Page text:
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A little bit of Britain – the surreal Gibraltar – John Alwyn-Jones on board Sea Dream I

July 16, 2014 Global Travel Media TV, Headline News No Comments Email Email

egtmedia59While sailing into Gibraltar on Sea Dream I was another stunning “sea-dreaming experience”, although a rather grey day, with Gibraltar perched on the southernmost tip of the Iberian Peninsula, as we sailed through the Pillars of Hercules that separate Europe from Africa, I was reminded of I think the last time I was in Gibraltar, in 1979 on our honeymoon!

More about that in the video below, but with Sea Dream I dwarfed by the massive Rock of Gibraltar I found Gibraltar a tad surreal, a rather sad and jaded time warp, with its red pillar boxes, British pubs, British beer, fish and chip shops, policemen wearing British police helmets and much more that signified that Gibraltarians see themselves as absolutely and unquestionably British!

Gibraltar has been described a microcosm of ”Britishness”, as if a British town, probably a port had been disconnected from Britain and towed south, with its time warp architecture and barbary apes, in such contrast to Spain, with Gibraltar also having been British longer than the United States has been American.

If you were wondering why the rock of Gibraltar is so important, the reason is that it controls the exit from and the entrance to the Mediterranean, with 4,000 years ago ancient mariners not passing the rock for fear of the currents, the Phoenicians sailing past it and using it as an important landmark marking the entrance to the Atlantic, the Greeks giving it the name Calpe which means urn, possibly because of its shape, with the present name Gibraltar coming from the Arabs who invaded Spain in the 8thcentury, with Tarik the leader of the invading army, hence Gibel Tarik, which became Gibraltar.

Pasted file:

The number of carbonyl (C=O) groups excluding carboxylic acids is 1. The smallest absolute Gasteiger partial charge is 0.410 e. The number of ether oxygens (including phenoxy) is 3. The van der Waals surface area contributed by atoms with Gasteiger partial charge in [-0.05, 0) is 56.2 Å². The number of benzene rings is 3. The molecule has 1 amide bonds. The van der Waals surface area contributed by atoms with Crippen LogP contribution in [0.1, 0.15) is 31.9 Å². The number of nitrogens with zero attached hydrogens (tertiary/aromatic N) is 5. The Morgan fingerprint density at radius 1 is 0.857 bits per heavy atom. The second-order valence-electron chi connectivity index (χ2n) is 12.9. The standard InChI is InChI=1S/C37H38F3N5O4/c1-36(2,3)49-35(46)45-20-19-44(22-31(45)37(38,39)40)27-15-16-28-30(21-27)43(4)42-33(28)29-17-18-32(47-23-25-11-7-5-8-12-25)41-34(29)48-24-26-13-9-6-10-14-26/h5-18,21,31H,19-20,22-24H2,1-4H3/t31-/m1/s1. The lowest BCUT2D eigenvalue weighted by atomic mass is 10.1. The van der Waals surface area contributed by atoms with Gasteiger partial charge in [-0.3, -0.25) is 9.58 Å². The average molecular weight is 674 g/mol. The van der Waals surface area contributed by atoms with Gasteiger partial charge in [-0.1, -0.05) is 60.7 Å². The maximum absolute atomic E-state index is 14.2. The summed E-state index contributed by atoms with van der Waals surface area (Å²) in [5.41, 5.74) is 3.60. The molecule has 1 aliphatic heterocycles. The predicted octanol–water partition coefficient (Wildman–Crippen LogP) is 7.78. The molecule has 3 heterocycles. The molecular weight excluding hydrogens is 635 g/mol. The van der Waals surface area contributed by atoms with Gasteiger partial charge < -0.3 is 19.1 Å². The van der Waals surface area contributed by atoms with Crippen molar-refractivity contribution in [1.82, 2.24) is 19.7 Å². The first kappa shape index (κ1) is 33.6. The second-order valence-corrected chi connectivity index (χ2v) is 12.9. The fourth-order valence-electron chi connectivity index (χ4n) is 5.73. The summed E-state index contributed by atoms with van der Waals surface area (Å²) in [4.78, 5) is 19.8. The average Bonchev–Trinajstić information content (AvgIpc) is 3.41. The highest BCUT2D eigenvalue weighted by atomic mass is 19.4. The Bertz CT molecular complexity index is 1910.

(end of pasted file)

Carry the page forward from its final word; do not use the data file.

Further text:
The city of Gibraltar was founded in 1160 by the Sultan of Morocco, Abd-al-Mummin who built a castle and citadel, with the present line of Main Street almost the same today as it was 600 years ago when it was built, with the Castillians capturing Gibraltar in the 1300’s, when Gibraltar became a substantial city, followed by the British with Gibraltar becoming a British garrison a colony in 1830.

Spain never really accepted the loss of Gibraltar and tried to recapture Gibraltar twice in the 18th century without success, including the Great Siege that lasted four years, with Gibraltar held on to by the British ever since, vitally important in both first and second world wars and also the cold war as most Russian naval ships and submarines had to pass through the Straits of Gibraltar.

It was great to be back in the arms of the luxury of Sea Dream I and as we sailed out of Gibraltar, I could not but wonder how long the Brits would fend off the Spanish – if it was up to the Gibraltarians, I suspect for ever!

Check out Gibraltar by clicking on the video box below and remember to join me over the coming days on my Mediterranean and Atlantic Sea Dream itinerary including Portimao in Portugal, Funchal in Madeira, Gomera in the Canaries and Tenerife, also in the Canaries, by watching out for other on location articles and videos this week and next from Sea Dream I in the Mediterranean and Atlantic.

John Alwyn-Jones reporting on location on board Sea Dream I with Sea Dream Yacht Club.

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